athlete needs to decelerate around and sprint
inside cone 4. 3- At cone 4, the athlete
decelerates, and sprints back to cone 2. 4- At
cone 2, the athlete decelerates over the top of
cone 2, and back to the right of cone
1. Alterations -reverse start/finish
direction -implement varied movement style (i.e.
back pedal, shuffle, etc.)
27
Agility Drills Box Drill/Four Corner Drill
C


NOTES -Vary Movement Around box -Be sure to
lead with Both sides of body
B
S



C
Equipment -4 cones Dimensions -10 x 10
(yards)/shorten to meet demands of
sport Direction 1- Start on the left hand side
of cone 1. On the command the athlete sprints to
the cone 2, decelerates and sprints right to the
inside of cone 3. 2- At cone 3, the athlete needs
to decelerate around and sprint inside cone 4.
3- At cone 4, the athlete decelerates, and
sprints back to cone 2. 4- At cone 2, the athlete
decelerates over the top of cone 2, and back to
the right of cone 1. Alterations -reverse
start/finish direction -implement varied movement
style(i.e. back pedal, shuffle, etc.)
28
Agility Drills W-Drill



5 yards
Finish
Start


10 yards
Equipment -5 cones Dimensions -10 x 5 (yards)
widen/shorten to meet demands of
sport Direction 1- Start with shoulders square
to start line. On command, sprint up to cone 2
and decelerate around cone 2. 2- Work around cone
with foot fire, back pedal to cone 3, decelerate
with foot fire around cone 3. 3- Sprint on top of
cone 4 and decelerate around cone with foot fire.
4- Back pedal through cone 5. Alterations -rev
erse start/finish direction -implement varied
movement style(i.e. back pedal, shuffle, carioca,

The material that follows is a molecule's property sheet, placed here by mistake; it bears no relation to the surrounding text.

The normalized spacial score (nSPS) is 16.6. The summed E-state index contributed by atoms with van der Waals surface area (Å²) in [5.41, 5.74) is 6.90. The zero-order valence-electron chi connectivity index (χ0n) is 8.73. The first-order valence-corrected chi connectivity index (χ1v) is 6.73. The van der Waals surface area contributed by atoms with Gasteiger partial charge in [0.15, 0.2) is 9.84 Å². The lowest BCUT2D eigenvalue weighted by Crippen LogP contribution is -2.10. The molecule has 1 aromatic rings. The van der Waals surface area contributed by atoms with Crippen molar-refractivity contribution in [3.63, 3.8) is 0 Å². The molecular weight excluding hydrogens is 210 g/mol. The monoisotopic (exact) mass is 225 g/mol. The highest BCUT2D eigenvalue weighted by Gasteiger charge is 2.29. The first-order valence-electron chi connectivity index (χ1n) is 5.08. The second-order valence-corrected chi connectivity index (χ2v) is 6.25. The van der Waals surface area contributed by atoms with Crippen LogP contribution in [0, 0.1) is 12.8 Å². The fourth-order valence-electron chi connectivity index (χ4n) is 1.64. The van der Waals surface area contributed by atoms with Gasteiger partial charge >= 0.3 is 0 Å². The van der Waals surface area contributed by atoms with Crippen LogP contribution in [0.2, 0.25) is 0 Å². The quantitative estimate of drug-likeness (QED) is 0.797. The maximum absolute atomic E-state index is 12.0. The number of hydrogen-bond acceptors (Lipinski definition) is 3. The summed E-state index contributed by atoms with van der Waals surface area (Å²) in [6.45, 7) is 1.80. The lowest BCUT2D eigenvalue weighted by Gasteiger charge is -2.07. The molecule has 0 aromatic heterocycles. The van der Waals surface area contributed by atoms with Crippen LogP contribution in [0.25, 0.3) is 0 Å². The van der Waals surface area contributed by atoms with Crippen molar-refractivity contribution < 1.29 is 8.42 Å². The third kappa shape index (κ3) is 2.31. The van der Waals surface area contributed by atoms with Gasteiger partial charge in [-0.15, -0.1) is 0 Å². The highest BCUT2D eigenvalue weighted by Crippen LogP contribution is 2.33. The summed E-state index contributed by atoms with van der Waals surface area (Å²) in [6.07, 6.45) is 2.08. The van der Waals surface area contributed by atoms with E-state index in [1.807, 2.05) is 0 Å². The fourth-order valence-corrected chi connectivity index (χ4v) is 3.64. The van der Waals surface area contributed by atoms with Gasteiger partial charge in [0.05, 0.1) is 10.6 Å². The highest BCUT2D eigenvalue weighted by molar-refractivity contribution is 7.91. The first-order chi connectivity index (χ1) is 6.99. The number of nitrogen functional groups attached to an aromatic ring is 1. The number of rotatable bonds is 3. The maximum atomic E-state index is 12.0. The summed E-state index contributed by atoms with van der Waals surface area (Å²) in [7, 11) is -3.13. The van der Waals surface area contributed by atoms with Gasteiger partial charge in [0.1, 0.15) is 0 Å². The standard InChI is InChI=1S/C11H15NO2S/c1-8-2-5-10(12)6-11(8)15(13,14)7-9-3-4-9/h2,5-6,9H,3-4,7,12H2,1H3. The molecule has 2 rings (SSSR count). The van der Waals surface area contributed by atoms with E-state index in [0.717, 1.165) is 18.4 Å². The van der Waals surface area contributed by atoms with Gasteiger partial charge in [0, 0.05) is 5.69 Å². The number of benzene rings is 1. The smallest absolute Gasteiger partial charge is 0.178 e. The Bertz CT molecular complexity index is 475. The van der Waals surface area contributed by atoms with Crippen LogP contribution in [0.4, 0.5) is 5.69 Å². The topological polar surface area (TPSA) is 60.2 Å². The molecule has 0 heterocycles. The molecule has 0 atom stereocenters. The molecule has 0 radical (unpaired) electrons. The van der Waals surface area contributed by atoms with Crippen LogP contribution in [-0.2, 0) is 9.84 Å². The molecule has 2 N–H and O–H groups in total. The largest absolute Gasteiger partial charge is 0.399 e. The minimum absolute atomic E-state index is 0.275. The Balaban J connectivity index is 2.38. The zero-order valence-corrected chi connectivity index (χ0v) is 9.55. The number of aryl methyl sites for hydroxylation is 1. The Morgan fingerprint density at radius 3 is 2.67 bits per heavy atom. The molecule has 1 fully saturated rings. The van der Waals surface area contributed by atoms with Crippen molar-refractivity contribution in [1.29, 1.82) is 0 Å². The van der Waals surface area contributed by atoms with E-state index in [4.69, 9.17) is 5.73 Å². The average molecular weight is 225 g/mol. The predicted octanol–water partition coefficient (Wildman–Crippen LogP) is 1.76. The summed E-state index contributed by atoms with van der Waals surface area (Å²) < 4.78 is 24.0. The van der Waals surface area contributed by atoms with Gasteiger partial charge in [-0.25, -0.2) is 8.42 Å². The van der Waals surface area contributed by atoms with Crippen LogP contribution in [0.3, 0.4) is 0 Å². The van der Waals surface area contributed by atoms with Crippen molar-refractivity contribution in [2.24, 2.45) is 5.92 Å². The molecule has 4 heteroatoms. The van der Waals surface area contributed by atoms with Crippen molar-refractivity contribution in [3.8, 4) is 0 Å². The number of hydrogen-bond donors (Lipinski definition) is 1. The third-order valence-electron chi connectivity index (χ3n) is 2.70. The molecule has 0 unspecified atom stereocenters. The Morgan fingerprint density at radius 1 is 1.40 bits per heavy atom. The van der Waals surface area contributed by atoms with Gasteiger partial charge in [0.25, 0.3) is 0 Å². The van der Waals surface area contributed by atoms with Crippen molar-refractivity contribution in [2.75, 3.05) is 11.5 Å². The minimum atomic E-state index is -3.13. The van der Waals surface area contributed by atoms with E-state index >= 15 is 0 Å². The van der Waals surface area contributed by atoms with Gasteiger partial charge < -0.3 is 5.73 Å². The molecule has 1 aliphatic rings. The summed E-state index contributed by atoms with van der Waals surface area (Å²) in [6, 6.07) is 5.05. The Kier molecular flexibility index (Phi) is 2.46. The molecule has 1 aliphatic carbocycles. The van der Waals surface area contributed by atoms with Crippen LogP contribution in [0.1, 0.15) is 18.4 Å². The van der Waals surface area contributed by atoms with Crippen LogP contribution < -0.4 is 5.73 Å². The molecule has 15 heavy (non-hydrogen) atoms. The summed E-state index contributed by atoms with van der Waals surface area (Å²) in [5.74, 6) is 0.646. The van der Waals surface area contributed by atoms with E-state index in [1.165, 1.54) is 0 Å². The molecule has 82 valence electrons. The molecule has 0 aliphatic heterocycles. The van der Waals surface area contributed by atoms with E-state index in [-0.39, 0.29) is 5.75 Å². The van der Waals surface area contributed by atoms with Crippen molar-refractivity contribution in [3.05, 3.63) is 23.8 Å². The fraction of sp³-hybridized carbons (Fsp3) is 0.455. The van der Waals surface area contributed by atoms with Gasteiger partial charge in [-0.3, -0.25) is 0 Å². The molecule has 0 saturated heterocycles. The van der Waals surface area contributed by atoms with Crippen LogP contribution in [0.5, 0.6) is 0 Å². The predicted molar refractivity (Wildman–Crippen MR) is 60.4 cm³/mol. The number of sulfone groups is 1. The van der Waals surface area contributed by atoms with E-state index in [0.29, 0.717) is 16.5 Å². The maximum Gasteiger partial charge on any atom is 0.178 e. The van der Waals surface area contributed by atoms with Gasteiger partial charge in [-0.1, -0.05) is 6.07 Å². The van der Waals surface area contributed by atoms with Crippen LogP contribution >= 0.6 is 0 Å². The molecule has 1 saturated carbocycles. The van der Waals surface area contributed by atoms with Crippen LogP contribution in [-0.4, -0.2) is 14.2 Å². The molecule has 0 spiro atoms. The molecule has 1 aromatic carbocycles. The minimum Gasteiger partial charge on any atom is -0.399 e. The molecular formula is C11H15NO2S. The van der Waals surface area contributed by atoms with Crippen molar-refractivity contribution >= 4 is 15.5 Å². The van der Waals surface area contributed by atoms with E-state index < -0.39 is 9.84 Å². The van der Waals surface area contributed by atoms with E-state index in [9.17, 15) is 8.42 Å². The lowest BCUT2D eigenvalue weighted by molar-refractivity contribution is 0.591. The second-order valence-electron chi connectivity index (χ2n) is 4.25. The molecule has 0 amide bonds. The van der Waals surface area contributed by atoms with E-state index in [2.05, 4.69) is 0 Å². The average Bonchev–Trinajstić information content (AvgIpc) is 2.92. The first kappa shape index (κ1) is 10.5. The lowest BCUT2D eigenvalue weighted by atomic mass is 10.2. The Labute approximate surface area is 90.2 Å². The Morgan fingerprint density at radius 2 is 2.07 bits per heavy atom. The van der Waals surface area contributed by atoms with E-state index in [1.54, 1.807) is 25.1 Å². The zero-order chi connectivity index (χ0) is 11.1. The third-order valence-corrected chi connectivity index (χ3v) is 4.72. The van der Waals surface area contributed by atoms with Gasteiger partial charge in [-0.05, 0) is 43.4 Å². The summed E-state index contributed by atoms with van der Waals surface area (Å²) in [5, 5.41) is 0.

etc.)
29
Agility Drills Cone Chute




Start
Finish



Equipment -7 cones Dimensions -cones 3-5
yards apart Direction 1- Start in a two point
stance facing the first cone, sprint around each
cone 2- remain with hips pointing toward cones 3-
move cones closer after each set Alterations -re
verse start/finish direction -implement varied
movement style (i.e. back pedal, shuffle,
carioca, etc.)
30
Agility Drills Nebraska Drill

5 yards


1- 2 yards
Equipment -3 cones Dimensions -5 yards by 1-2
yards Direction 1- Start in a two or three
point stance on the first line 2- Sprint to the
first cone and decelerate and make a right-hand
turn 3- Sprint to the starting line, decelerate
and make a left-hand turn. 4- Sprint to the
second line and touch it with your hand, then
back pedal across the starting line Alterations
-reverse start/finish direction -implement varied
movement style (i.e. back pedal, shuffle,
carioca, etc.)
31
Agility Drills Bag/Hurdle Drills
Stride Through- Run over bags. Focus on proper
arm action, Knees up, quick feet, eyes up, and
fast forward movement.
L
R
L
R
L
R
Lateral Shuffle- Shuffle over bags. Focus on lead
step over The bags. Do not cross over! Keep
shoulders square, knees Bent, back tight, and
head (eyes) up.
L,R
L,R
L,R
L,R
L,R
L,R
Lateral Shuffle with Buzz- Same as regular
shuffle except You pop your feet between bags.
L
R,L R,L
R,L R,L